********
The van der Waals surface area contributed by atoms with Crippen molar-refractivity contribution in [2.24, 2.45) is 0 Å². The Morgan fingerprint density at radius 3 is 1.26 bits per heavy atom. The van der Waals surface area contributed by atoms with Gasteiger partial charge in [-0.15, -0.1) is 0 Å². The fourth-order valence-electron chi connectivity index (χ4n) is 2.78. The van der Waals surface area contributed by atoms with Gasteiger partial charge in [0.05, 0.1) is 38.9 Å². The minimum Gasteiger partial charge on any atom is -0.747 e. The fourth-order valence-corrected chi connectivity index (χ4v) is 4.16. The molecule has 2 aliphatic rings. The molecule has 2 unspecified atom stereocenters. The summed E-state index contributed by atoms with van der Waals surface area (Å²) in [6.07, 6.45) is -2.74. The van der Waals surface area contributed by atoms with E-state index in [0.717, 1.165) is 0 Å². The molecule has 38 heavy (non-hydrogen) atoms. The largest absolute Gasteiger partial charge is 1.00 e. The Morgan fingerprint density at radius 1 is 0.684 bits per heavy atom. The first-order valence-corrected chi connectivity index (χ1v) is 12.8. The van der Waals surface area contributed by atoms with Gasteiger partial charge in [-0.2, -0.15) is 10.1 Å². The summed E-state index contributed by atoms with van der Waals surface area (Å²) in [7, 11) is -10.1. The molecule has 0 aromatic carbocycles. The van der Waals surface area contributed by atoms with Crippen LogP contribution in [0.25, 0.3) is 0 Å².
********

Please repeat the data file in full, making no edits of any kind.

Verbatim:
The van der Waals surface area contributed by atoms with Crippen molar-refractivity contribution in [2.24, 2.45) is 0 Å². The Morgan fingerprint density at radius 3 is 1.26 bits per heavy atom. The van der Waals surface area contributed by atoms with Gasteiger partial charge in [-0.15, -0.1) is 0 Å². The fourth-order valence-electron chi connectivity index (χ4n) is 2.78. The van der Waals surface area contributed by atoms with Gasteiger partial charge in [0.05, 0.1) is 38.9 Å². The minimum Gasteiger partial charge on any atom is -0.747 e. The fourth-order valence-corrected chi connectivity index (χ4v) is 4.16. The molecule has 2 aliphatic rings. The molecule has 2 unspecified atom stereocenters. The summed E-state index contributed by atoms with van der Waals surface area (Å²) in [6.07, 6.45) is -2.74. The van der Waals surface area contributed by atoms with E-state index in [0.717, 1.165) is 0 Å². The molecule has 38 heavy (non-hydrogen) atoms. The largest absolute Gasteiger partial charge is 1.00 e. The Morgan fingerprint density at radius 1 is 0.684 bits per heavy atom. The first-order valence-corrected chi connectivity index (χ1v) is 12.8. The van der Waals surface area contributed by atoms with Gasteiger partial charge in [-0.2, -0.15) is 10.1 Å². The summed E-state index contributed by atoms with van der Waals surface area (Å²) in [7, 11) is -10.1. The molecule has 0 aromatic carbocycles. The van der Waals surface area contributed by atoms with Crippen LogP contribution in [0.25, 0.3) is 0 Å².